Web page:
Chennakesava Temple, Belur, Karnataka

Hindu Philosophy:

Apart from the above-mentioned schools of thought, there are other interpretations of Vedhantha, like Dvaitha-Advaitha of Nimbarkar, Suddha-Advaitha of Vallabha and Achinthya-behdaa-bedha of Chaitanya.

There is also an atheist philosophy called “Charvaka” which believed in the world as it is. Later arrivals are the Jainism and Buddhism, which did not believe in the existence of God and believed in the Upanishadic principles of Atma, Karma, Samsara, and Ahimsa.

Other ancient philosophies are: Samkya (atheistic), Yoga (mind control), Nyaya (Logic), Vaiseshika (atomic), Purva Mimamsa (Orthodoxy and atheist) and Uttara Mimamsa (based on Vedantha)

Om:

OM , which is also spelt as AUM, is a mystic symbol of the supreme Brahmam or God. This is used as the first word in an invocation to God It is the first word silently thought of while meditating. It represents the cosmic universe and the cosmic sound. It is all pervasive and all-inclusive.

The Three popular Schools of Vedantha:

Advaitha or Monism:

Adi Sankaracharya was the main proponent of this school of thought. His interpretation of the Upanishadic principles is of non-dualism, i.e., the God, the Soul and the World are one and the same. We are not able to discern this due to ignorance (avidya) caused by worldly illusions (maya). The oneness of God and the Soul will become apparent when the ignorance is removed by eliminating Maya. It is achieved through Jnana Marga (the path of wisdom) the main God in this system is Shiva whose attributes cannot be defined (Nirguna Brahmam).

Vishishtathvaida or Qualified Monism:

Propounded by Ramanuja, this school of Vedantha has Lord Vishnu as the God with well-defined qualities (Sarguna Brahmam). Unlike Advaitha, the God, the Soul and the World are real and distinct but have an interwoven relationship. Vishnu resides in everything and relates to the soul through His consort, Sri or Lakshmi. Followers of this philosophy are called Sri Vaishnavas.

Dwaitha or Dualism:

Madhva's interpretation is of Vedantha is he accepts Vishnu as the Supreme lord but considers the God, Soul and the World as three separate entities and are real. The pathway of salvation is through Bakthi or self-surrender and absolute devotion.

Saivism:

The path of Shiva has three main schools. The Saiva Siddhanta from South India , The Veera Saiva School from Central India and the Kashmir Saivism from Northern India . The common thread is Shiva who is the ultimate God. There is Pasu, the Soul, Pathy the Lord and Pasam the bondage. Mala, the impurities, Maya, the illusion and Pasam, the bondage together cause Avidya, ignorance. When this ignorance is removed, Pasu will meet with the Pathi.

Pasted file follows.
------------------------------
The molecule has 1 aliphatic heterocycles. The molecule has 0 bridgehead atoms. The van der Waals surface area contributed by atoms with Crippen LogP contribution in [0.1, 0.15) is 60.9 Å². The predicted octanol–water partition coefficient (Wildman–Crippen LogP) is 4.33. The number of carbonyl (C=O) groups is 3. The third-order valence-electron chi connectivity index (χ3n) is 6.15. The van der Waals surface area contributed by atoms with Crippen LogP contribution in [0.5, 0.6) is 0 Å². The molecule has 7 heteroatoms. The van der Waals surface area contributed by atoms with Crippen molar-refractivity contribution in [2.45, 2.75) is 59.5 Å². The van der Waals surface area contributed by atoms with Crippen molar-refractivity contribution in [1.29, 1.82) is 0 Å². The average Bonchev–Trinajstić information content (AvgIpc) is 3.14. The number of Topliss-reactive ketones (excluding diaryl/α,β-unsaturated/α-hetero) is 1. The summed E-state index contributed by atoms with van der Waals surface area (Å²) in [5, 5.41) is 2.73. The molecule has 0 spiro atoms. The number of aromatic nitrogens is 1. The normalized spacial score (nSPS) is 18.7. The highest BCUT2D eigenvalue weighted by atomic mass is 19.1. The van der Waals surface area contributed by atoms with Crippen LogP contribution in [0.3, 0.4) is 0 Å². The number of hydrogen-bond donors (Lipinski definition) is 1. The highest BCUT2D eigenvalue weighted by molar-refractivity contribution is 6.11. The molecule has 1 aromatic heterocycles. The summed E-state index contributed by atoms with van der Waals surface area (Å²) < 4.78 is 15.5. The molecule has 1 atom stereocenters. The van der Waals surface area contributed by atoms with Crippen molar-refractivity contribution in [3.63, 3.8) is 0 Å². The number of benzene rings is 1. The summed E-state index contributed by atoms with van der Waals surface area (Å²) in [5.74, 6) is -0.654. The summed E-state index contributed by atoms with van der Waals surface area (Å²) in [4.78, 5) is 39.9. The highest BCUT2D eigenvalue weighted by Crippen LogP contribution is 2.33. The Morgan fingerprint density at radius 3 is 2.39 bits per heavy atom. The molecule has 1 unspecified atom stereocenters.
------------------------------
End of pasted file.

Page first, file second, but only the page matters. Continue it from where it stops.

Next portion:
Shiva is worshipped as Lingam to signify his limitless and indescribable nature.

The greatest proponents of devout Saivism are the 63 Nayanmars. Five of them, i.e., Appar, Sundarar, Sambandar, Manivasagar and Thirumular have written a large corpus of deeply devotional Saivite Tamil poetry, which would move the reader to tears.

Vaishnavism:

The two main schools of Vaishnavism are the Ramaanuja and Madhva schools. Vishnu is worshipped as the Supreme Godhead and in the form of his ten Avataars (manifestations). Rama and Krishna are most popular of the manifestations. The Ramayana, The Bagavatham and The Gita are the three main books of re(v)ference. Saints and poets like Thulasidas, Kabir Das, Thukaram, Chaitanya along with the twelve Azhvaars of the Tamil land have chaste poetry in praise of the Lord.

Other Gods:

Apart from the above popular Gods and their consorts, there are other categories of divinities worth mentioning here.

They are varied and one needs to consult their family elders about them:

Kula Devatha: Family deities who are worshipped for generations but are mostly forgotten now due to mobilization ad scattering of families world over. Tracing them would be an exercise in genealogy.

Ishta devatha: Deities we fancy most for varied reasons.

Graama Devatha: Village gods and Goddesses. These are deities who protect the village from ravages of nature like floods, famine and diseases like epidemics.

Maatha, Pitha and Guru: Hinduism requires one to worship their mother, father and the teacher as their visible Gods.